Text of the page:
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Saturday mornings are always a good time to reflect, take stock, do a little self-analysis and then get on with things. Summer Saturdays are even better, as there’s a chance that you’re in a more beautiful setting than usual.

Are you feeling good about the year so far? Happy that the first half is behind you, or a little panicked that the year-end is coming down the track and there’s not much you can do to improve things? Do you feel generally good about the world, or depressed by the lack of progress in Syria and the tinderbox that is Egypt? And while I don’t want to pry, how are you faring personally? Happy with family, home and work? What about panic attacks? Have you been feeling a little bit overwhelmed and cornered lately? Have you come up with any causes and cures?

Despite two weeks of holiday in very relaxed settings, there were moments when I found myself feeling boxed-in, corralled and cornered by specific experiences over which I had very little control. It had nothing to do with my itinerary or my travel companions; it was more down to a series of small experiences that might have gone unnoticed in daily life but were more pronounced while on vacation.

For the most part, this column argues for quality over quantity. Give me one good pillow at a hotel rather than a ridiculous pillow menu. No, I don’t want a water concierge to talk me through the density of bubbles from a new spring in Australia. And yes, I’ll opt for the straightforward Italian café offering coffee three ways rather than the multinational chain catering to all tastes and with line-ups to match.

All that said, I feel that there’s increasingly less choice when it comes to environments where you might want to spend time (especially outdoors), and a danger that dark forces are working to dictate how I might choose to read a novel, catch up on news or look at images.

In sunny corners of southern Switzerland, on terraces in central London, on lawns in Italy and at beach clubs in Spain, something very wrong has happened in the procurement departments of hospitality groups, or with the choice of designers to furnish hotels and restaurants – or both. In a world of supposedly endless choice, when it comes to tables and chairs for sitting out in the sun, it feels as though every outlet on the planet has decided that boxy furniture made from dark brown woven plastic is the way forward and that everything else is out of fashion.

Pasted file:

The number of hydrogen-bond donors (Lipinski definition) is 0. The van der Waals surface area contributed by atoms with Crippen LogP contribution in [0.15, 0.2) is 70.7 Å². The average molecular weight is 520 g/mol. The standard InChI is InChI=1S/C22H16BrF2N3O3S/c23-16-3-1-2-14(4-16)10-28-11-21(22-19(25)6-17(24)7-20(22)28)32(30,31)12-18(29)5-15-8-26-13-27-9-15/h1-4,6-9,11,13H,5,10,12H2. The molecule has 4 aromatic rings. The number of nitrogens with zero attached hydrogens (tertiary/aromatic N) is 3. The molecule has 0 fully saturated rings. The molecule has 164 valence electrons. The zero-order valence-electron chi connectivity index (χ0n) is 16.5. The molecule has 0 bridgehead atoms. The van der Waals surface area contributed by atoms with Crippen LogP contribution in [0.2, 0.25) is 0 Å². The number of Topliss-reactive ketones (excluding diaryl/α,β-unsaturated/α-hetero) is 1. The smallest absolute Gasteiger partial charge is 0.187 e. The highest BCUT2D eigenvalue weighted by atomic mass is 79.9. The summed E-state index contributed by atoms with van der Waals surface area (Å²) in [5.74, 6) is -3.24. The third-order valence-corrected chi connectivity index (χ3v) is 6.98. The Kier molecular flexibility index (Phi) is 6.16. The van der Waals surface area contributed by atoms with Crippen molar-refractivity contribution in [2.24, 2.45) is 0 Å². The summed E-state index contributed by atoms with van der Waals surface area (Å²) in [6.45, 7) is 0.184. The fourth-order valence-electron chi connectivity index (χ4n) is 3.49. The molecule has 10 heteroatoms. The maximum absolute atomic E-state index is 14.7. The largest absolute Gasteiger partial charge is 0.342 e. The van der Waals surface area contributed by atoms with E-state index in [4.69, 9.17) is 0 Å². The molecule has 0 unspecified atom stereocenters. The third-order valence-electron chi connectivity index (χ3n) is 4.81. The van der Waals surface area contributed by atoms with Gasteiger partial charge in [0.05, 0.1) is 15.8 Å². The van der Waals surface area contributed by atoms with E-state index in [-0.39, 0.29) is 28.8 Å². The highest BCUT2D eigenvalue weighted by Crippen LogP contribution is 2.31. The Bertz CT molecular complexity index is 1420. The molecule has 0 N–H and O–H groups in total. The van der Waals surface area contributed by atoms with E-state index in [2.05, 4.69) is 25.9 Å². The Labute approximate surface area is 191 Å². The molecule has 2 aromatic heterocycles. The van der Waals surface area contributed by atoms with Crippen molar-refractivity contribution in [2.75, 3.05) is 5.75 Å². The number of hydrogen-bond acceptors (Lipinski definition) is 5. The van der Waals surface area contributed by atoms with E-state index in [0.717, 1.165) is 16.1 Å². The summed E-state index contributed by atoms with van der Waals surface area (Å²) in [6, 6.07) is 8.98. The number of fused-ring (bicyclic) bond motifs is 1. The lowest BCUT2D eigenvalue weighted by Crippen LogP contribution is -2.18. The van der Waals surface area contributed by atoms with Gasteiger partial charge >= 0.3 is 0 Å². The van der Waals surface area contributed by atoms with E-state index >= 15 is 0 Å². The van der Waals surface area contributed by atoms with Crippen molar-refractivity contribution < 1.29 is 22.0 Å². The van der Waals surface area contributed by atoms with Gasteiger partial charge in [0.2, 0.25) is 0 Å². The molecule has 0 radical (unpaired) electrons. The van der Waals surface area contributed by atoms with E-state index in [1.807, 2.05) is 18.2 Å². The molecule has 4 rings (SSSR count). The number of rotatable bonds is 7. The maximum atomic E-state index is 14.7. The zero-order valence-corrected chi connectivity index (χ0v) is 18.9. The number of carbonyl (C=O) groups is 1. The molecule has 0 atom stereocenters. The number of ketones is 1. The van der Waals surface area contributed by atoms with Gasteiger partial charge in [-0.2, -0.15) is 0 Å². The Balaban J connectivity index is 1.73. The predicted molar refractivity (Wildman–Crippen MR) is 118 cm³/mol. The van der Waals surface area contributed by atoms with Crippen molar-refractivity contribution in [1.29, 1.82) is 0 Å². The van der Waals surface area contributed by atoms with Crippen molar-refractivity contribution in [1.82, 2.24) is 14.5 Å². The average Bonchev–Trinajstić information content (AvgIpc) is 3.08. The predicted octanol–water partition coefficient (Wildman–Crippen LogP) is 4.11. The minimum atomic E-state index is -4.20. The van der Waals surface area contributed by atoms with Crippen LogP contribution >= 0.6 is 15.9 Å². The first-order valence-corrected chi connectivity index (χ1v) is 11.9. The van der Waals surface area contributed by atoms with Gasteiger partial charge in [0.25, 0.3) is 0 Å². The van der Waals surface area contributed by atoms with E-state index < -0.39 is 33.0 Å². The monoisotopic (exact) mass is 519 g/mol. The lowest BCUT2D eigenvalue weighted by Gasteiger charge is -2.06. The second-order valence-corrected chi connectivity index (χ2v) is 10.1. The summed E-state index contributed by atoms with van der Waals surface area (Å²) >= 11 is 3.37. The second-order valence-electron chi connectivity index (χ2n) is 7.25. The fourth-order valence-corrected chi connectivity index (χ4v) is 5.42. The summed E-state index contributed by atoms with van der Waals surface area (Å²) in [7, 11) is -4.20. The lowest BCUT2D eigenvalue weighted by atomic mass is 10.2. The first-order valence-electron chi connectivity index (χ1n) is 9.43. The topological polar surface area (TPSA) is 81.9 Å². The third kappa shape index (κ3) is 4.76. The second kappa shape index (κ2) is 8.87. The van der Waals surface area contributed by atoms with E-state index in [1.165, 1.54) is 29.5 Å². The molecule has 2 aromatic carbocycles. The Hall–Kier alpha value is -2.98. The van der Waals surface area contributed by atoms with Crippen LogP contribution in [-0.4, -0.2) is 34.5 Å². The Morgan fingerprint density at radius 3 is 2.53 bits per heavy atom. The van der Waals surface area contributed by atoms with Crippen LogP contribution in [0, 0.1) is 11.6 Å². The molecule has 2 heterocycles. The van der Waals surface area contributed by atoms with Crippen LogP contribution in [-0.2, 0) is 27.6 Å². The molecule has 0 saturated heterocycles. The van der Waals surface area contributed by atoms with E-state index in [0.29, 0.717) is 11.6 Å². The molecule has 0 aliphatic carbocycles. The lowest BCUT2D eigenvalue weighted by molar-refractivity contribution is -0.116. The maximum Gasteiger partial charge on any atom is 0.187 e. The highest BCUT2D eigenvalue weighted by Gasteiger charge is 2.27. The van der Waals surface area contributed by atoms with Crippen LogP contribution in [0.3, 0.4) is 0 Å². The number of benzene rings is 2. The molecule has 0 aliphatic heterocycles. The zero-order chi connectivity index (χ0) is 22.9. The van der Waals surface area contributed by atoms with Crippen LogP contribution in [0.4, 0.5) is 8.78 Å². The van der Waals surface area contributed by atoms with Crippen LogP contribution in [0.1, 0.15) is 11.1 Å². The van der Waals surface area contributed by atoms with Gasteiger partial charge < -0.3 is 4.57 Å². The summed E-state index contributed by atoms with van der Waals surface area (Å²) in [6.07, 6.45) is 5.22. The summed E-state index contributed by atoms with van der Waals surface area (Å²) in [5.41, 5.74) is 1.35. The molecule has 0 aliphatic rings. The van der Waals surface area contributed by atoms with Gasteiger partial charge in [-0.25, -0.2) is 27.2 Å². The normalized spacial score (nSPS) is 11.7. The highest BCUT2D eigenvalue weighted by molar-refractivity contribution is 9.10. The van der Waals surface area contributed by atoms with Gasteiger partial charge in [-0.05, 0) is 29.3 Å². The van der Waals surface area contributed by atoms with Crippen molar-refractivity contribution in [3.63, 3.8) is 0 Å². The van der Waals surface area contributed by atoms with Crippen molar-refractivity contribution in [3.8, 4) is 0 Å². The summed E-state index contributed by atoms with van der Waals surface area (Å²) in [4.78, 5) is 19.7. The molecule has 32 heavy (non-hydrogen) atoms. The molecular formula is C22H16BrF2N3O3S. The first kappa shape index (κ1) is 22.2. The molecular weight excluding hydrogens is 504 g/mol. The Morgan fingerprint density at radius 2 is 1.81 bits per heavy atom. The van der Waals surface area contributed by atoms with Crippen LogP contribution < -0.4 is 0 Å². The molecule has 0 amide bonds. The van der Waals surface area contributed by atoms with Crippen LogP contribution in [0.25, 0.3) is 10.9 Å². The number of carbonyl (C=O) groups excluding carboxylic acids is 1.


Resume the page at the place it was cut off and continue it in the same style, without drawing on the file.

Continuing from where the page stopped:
So ubiquitous is all of this woven furniture that the five-star hotel in the south of France is unable to distinguish its design language from the Lebanese kebab joint down the street. Just as Hollister has somehow become the clothing label that kids (and too many adults who should know better) want to line up for all over the world, brown woven plastic furniture seems to be the only choice available to the restaurant and hotel managers in charge of updating their al fresco dining and dipping spaces. When Dedon first championed the “look”, it had its place on the right balconies and decks, but it’s come to the point where I feel forced to sit in the same environment wherever I go – regardless of whether it’s Thai or Tyrolean on the menu.

Across the very same terrace, I see someone in a uniform coming toward me with a tablet device. Good heavens, they’ve committed the entire menu to the device and I’m supposed to navigate my way around it. Again, I’m suddenly in a place I don’t want to be. I want to turn pages, flip back, show my Mom where something is on the starter page and then close it to indicate that I might be ready to order. I don’t want a piece of technology that seems to have found its groove as a perfectly sensible presentation device to be a substandard fill-in when a fine bit of card, some decent paper and a few staples would do the trick. And no, I’m not interested in the updating capabilities a tablet might offer – I’d prefer the waiter to just tell me about the specials.

And just when it was more than enough to be penned in by a back-lit menu? A newspaper (not the FT, but a respectable German-language daily) is doing everything it can to push me away from the print edition and on to this very same device that does such a poor job of selling lunch. It’s even offering to heavily subsidise me to get a tablet of my own (thanks, but I already have one that I think might come in handy for serving canapés) so that I can “engage with all its funky content”.

Why isn’t the newspaper focusing on the metabolism of the news day and finding new advertisers, rather than trying to force readers on to a format they’re not interested in? Ditto for dailies all over the world? Just as consumers don’t want to sit in environments that look identical, they don’t all want to be forced to read from identical pieces of plastic and metal.

Tyler Brûlé is editor-in-chief of Monocle magazine
More columns at www.ft.com/brule

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